Geneseo’s Barnes & Noble bookstore introduced a new online system called FacultyEnlight for this school year. The program is sponsored by Barnes & Noble and allows faculty to order their books online. During this process, certain students and faculty have had issues with communicating and receiving their books when using FacultyEnlight. Store manager Ashley Zaleppa spoke about the problems people have encountered.
“There’s been a few issues, but FacultyEnlight’s very new,” she said. “We just implemented it over the summer and we’ve only really been using it for six months now.”
According to the Barnes & Noble college regional manager for upstate New York Chris Sackett, part of the impetus for implementing FacultyEnlight was to promote awareness of textbook prices before registration.
“It adds transparency. With the older system, there was no way of knowing how much the cost was to the student because it was just the ISBN number. The faculty member may not have known that the publisher has increased prices over time,” Sackett said. “Now it allows the faculty member to make a better informed decision to help with the affordability initiatives.”
According to professor of sociology Steve Derne, multiple professors in the sociology department have had complications with book orders.
“In my department, two of us have had such severe problems and we feel it’s a very difficult situation,” he said.
“I will say that the bookstore has done a very good job of sorting everything out once the bookstore has lost books,” Derne added. “At the beginning of the term, they scrambled to make things happen, although it does end up costing the students a lot more money.”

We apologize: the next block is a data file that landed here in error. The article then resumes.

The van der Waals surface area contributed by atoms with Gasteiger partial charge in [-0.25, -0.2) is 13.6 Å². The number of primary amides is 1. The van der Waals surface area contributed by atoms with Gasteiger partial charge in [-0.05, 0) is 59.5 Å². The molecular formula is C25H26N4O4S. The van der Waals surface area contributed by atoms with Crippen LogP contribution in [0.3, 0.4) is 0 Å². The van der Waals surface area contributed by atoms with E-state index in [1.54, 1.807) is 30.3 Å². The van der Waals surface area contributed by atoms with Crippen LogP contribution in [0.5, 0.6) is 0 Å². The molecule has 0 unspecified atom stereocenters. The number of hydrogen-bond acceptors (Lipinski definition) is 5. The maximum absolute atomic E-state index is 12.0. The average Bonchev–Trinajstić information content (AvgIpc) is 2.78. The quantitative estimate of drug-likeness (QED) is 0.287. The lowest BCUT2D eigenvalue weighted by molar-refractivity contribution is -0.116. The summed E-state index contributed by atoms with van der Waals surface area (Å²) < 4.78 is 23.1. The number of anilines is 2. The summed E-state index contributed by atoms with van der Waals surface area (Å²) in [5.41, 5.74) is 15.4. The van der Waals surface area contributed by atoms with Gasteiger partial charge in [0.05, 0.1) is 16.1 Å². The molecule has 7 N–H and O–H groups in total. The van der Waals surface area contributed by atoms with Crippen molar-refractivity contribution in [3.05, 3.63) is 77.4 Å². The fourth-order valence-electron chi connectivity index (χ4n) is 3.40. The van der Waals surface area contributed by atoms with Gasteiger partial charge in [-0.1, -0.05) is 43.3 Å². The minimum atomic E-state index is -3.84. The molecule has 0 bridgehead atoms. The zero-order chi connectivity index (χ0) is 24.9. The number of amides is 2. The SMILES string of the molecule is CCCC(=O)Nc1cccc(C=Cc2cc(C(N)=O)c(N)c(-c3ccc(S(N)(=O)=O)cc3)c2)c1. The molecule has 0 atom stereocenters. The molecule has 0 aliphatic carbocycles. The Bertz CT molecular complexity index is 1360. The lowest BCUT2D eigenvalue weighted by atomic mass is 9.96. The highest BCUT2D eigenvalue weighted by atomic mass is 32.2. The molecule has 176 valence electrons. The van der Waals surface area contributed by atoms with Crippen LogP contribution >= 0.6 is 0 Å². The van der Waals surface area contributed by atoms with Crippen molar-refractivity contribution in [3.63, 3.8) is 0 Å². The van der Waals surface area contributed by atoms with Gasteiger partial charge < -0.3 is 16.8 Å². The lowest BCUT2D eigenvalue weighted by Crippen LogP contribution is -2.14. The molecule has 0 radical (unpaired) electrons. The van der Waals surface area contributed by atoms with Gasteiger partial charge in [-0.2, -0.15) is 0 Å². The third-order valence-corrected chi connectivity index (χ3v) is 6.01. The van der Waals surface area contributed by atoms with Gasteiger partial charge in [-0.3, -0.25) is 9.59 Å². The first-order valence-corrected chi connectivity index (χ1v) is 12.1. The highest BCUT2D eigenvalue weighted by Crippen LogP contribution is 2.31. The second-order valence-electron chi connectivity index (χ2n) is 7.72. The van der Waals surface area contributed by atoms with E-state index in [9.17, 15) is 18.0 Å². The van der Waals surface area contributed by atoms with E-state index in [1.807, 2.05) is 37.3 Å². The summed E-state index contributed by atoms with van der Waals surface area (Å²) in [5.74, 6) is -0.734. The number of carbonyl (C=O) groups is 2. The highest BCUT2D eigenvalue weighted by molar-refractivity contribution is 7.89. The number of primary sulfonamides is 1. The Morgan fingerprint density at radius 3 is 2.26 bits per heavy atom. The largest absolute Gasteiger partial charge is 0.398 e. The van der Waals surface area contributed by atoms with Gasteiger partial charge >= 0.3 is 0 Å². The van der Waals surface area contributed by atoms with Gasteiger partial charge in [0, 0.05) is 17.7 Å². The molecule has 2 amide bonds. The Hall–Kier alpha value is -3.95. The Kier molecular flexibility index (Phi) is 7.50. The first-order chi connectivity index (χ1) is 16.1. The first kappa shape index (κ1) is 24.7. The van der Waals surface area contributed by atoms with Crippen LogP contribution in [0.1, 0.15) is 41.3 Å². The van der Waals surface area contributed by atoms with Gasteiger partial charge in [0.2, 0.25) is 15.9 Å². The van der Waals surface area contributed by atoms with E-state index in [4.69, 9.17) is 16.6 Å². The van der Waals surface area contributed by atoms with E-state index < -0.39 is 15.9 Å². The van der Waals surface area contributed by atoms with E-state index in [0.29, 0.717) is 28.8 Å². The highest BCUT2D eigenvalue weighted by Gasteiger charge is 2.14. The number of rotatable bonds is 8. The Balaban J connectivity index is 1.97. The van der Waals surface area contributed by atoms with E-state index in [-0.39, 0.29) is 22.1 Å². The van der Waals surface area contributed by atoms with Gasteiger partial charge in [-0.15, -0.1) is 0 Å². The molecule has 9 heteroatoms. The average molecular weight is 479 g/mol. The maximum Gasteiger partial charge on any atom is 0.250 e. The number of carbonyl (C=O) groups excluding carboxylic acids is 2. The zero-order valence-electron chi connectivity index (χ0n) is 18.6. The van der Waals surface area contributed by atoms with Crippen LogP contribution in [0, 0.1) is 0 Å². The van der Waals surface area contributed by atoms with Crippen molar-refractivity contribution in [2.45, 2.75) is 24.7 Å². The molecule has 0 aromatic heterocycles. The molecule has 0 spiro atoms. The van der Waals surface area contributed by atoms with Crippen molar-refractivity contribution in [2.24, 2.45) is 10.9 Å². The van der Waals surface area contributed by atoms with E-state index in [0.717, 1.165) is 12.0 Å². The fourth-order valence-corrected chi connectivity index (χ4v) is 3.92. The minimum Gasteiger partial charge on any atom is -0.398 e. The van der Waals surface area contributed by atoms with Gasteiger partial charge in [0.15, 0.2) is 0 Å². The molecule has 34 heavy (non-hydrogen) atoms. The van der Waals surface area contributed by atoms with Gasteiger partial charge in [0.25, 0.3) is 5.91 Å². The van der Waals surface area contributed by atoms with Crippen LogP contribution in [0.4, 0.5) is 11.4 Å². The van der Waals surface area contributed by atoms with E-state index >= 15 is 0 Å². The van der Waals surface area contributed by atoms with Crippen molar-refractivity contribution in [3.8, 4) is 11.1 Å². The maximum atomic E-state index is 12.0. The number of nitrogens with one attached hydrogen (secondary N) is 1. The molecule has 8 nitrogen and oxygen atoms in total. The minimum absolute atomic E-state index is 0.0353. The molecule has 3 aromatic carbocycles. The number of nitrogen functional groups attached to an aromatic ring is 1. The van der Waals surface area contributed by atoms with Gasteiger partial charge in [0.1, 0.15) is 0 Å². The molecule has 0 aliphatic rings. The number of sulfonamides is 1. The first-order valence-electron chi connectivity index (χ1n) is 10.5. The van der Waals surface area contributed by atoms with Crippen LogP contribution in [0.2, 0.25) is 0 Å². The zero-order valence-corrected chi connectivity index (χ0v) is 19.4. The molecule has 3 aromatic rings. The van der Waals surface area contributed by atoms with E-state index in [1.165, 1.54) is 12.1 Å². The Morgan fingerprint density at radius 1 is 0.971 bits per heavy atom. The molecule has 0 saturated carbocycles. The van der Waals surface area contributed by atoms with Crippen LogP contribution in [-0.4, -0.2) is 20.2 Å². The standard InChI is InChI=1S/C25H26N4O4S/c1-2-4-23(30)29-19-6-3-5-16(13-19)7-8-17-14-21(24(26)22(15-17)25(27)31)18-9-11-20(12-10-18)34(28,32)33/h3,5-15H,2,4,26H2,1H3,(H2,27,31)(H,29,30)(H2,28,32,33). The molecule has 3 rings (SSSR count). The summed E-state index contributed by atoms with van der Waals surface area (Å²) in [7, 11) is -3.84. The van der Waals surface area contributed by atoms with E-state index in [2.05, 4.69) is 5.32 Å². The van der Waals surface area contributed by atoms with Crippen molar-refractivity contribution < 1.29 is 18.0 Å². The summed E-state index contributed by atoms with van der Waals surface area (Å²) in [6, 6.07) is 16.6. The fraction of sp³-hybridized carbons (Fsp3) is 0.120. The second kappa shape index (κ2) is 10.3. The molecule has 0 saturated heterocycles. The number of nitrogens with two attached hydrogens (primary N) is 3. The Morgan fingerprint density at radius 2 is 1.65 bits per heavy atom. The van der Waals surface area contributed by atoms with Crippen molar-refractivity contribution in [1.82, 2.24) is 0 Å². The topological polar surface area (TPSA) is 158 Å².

English major freshman Dylan Piccione said she faced some difficulties in ordering books in two classes she had with Derne.
“I only found out about this required course reader a day before our first class when [the professor] mentioned it in an email thinking that we already knew what it was,” she said. “I had to go all the way to Sundance to make sure that I got the right one.”
“He mentioned another book that we needed, but he also assumed that it was already on the list. Because the bookstore didn’t realize that he needed the book, they didn’t buy back any books from last year’s classes,” Piccione continued. “We had to buy this book brand new, since there were no used copies to buy, so it was more expensive.”
Derne addressed four problems he had seen with FacultyEnlight. “My main issue was that I submitted my book orders on April 21, but that book order was lost and never received,” he said. “The second issue is that we cannot communicate directly with students about alternative editions we want them to get. The third issue is that the bookstore doesn’t let us order books that have foreign ISBNs or that have out-of-print ISBNs. The fourth issue is that sometimes the bookstore has been [inadvertently] changing the orders.”
Due to the novelty of the FacultyEnlight website at Geneseo, Sackett did mention that there were areas in which the bookstore looked to improve.
“We know the old system had a lot of capability [for professors] to leave notes, so we’re working on solutions that would provide better communication to make sure that when we reach out again for book orders, we have everything that is wanted for the website,” Sackett said. “I think it’s a lot more about communication and since it’s new, we’re going to work on making sure that communication is ramped up.”
Derne said that while he had encountered issues with the system, FacultyEnlight is here to stay. “The bookstore has a contract for the next five and a half years, and there’s nothing we can do about it,” he said. “It would be great if we just had a system where we could communicate directly with the students to let them know what the books are and let them deal with it ... There may be other alternatives, but we don’t have those alternatives for five and a half years."